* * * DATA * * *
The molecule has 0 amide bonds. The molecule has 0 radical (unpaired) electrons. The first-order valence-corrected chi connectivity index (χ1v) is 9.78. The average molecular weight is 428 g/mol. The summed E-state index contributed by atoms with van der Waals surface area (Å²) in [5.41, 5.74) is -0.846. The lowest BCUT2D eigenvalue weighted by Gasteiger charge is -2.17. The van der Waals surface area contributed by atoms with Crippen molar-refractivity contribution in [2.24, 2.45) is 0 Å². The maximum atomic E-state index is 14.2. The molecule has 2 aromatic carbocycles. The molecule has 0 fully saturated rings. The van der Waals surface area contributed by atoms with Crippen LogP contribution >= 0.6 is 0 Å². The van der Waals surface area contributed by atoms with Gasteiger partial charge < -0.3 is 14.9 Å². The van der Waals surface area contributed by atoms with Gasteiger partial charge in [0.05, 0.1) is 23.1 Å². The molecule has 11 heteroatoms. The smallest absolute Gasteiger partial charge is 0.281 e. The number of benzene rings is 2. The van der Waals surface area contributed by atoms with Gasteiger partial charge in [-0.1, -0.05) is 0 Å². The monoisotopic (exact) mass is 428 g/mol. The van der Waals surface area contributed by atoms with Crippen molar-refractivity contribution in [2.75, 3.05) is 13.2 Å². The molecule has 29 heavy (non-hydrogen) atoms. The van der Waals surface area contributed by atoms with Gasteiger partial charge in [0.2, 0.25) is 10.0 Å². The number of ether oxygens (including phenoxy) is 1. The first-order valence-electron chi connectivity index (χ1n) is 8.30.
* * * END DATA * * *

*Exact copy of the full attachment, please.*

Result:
The molecule has 0 amide bonds. The molecule has 0 radical (unpaired) electrons. The first-order valence-corrected chi connectivity index (χ1v) is 9.78. The average molecular weight is 428 g/mol. The summed E-state index contributed by atoms with van der Waals surface area (Å²) in [5.41, 5.74) is -0.846. The lowest BCUT2D eigenvalue weighted by Gasteiger charge is -2.17. The van der Waals surface area contributed by atoms with Crippen molar-refractivity contribution in [2.24, 2.45) is 0 Å². The maximum atomic E-state index is 14.2. The molecule has 2 aromatic carbocycles. The molecule has 0 fully saturated rings. The van der Waals surface area contributed by atoms with Crippen LogP contribution >= 0.6 is 0 Å². The van der Waals surface area contributed by atoms with Gasteiger partial charge < -0.3 is 14.9 Å². The van der Waals surface area contributed by atoms with Gasteiger partial charge in [0.05, 0.1) is 23.1 Å². The molecule has 11 heteroatoms. The smallest absolute Gasteiger partial charge is 0.281 e. The number of benzene rings is 2. The van der Waals surface area contributed by atoms with Gasteiger partial charge in [-0.1, -0.05) is 0 Å². The monoisotopic (exact) mass is 428 g/mol. The van der Waals surface area contributed by atoms with Crippen molar-refractivity contribution in [2.75, 3.05) is 13.2 Å². The molecule has 29 heavy (non-hydrogen) atoms. The van der Waals surface area contributed by atoms with Gasteiger partial charge in [0.2, 0.25) is 10.0 Å². The number of ether oxygens (including phenoxy) is 1. The first-order valence-electron chi connectivity index (χ1n) is 8.30.